In 1935 RL decided that during her annual maintenance that the Sibajak’s accommodation would be modernised with upgraded facilities as well as some major alterations to be made to her Bridge and Sports Decks.

A RRL postcard of the M.S. Sibajak after her 1935 refit

During WWII she served for the British Navy and did her job well as clearly described on her webpage in detail. After the war she was returned to RL and she was refitted and returned to services, but now she became mostly a migrant ship and in due course she commenced to operated a around the world service with three other fine Dutch Liners, The Netherland Line, M.S. Johan van Oldenbarnevelt and the newer M.S. Oranje, and the now named Royal Rotterdam Lloyd (RRL), M.S. Willem Ruys, but these four ships were marketed as the Royal Dutch mail” ships.

Whilst the ship was being made ready for her next voyage berthed at the Lloyd Kade, in Rotterdam it was on June 19, 1959 the RRL management sent a memo to Captain J. C. Flach that the Sibajak would sail on June 23 and that;

“You sail via Southampton, Willemstad, the Panama Canal and Papeete to Wellington, Sydney and Melbourne. From Melbourne you sail via Surabaya and Singapore - for the disembarkation of (part of) the crew and for handing in stores (or de-storing), to Hong Kong. In Hong Kong you will officially hand over the Sibajak to the buyers, assisted by our agents Royal Interocean Lines" (RIL).

Thus when the Sibajak would return to Rotterdam, she would make her final passenger voyage to New Zealand and Australia as she had been doing for some time. She departed Rotterdam at 3.05 PM for the very last time ever on June 23, 1959, arriving in Wellington on July 29.

The M.S. Sibajak is seen departing Wellington for the final time on July 29 1959

Photograph by & Reuben Goossens of ssmaritime.com

She then headed for Sydney arriving on August 5, and finally she sailed to Melbourne, being her very last passenger port of call arriving on August 8.

Once all passengers had left the ship, she departed from Melbourne looking very much a deserted ship as she headed for Surabaya (Jakarta) where the vast majority of the Indonesian, and all of the Chinese crews signed off. She then headed to Singapore where some of her Dutch crew officially signed off and the Sibajak was completely de-stored here as per the requirements by RRL. She then departed with a small crew of just 60 and she heading for her final destination - Hong Kong, where she was soon broken up.

Visit my Eleven-Page MS Sibajak Feature

 

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PLEASE SUPPORT “Mercy Ships”

Mercy Ships is VERY Unique and does Amazing Medical Work.

This is a Work I Personally Support, and have done so for a very long time!

Please Join me and Support this Most Worthwhile Cause!

 

Mercy Ships - helps those who have severe medical needs in desperately poor lands around the globe, and they need our help!

Everyone on the ship, crew, nurses, doctors, surgeons, etc, is a volunteer, and Mercy Ships completely rely on our donations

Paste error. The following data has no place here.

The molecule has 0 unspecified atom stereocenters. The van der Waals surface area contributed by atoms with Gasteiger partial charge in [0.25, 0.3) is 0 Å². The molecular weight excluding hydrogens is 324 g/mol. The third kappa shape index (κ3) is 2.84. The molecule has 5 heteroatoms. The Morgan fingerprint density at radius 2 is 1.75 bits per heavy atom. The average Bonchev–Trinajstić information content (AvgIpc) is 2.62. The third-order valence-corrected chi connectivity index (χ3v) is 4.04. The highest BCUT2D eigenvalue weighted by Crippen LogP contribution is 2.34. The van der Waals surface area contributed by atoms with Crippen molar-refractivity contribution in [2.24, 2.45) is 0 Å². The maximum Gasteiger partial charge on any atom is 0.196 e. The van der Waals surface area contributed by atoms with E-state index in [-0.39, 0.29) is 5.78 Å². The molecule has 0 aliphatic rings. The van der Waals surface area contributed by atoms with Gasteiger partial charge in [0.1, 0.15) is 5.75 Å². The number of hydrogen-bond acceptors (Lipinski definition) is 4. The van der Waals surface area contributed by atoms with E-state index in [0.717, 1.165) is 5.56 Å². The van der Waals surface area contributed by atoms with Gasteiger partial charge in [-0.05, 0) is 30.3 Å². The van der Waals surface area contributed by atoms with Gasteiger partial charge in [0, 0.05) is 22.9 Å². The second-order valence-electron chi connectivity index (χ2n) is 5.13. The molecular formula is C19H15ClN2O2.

Thus your contribution really counts, and be assured it will not be wasted on any on-board wages, as the vast majority of funds received will actually be spent on surgeries and healing children and all those who are in such urgent need of our help!

 

Enter the Mercy Ships Introduction Page featuring their current ship - M.V. Africa Mercy and their past ships, which include; The 1953 built Lloyd Triestino liner M.V. Victoria, which was renamed “Anastasis” by Mercy Ships in 1982, the Norwegian 1952 built M.S. Polarlys, which was sold to become “Caribbean Mercy” in 1994, whilst the 1961 built Canadian M.V. Petite Forte was donated in 1983, and she was renamed “Island Mercy.” Soon a new ship will join Mercy Ships, being a brand new ship the 11 deck, 36,600 GRT “Global Mercy”, which will have a crew of 641 (including medical staff), with 158 hospital beds, 6 operating theatres and countless other new and exciting facilities!

 

Enter my Mercy Ships

 

To Donate Click … https://mercyships.org.au/donate/

 

Thank you for your help - Reuben Goossens.

 

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 “Blue Water Liners sailing to the distant shores.
I watched them come, I watched them go and I watched them die.

 

Also Visit Maritime Links & the Maritime Art pages!

 

Over the years, I have received many Dear Mr. Goossens emails of thanks & here are just some of them

 

 

Or ENTER HERE

Featuring over 1,300 Classic Passenger Liners, Passenger-Cargo Liners & Classic Cruise Ships!

 

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ssMaritime.com & ssMaritime.net

Where you will discover Classic Liners & the 1914 built MV Doulos Story

The Author has been in Passenger Shipping & the Cruise Industry for some 60 years!

 

Email the Author: rg@ssmaritime.com

 

Please Note: ssmaritime and associated sites are 100% non-commercial and the author seeks no funding or favours of any shape or form, never have and never will!

 

Photographs on ssmaritime and associate pages are by; the author or from the author’s private collection. In addition there are some images that have been provided by Shipping Companies and private photographers or collectors. Credit is given to all contributors. However, there are some photographs provided to me without details regarding the photographer/owner concerned. I hereby invite if owners of these images would be so kind to make them-selves known to me per email address, which is located above in order that due credit may be given.

 

This notice covers all pages; although, and I have done my best to ensure that all photographs are duly credited and that this notice is displaced on each page, that is, when a page is updated!

 

 

ssMaritime is owned & Copyright by Reuben Goossens - All Rights Reserved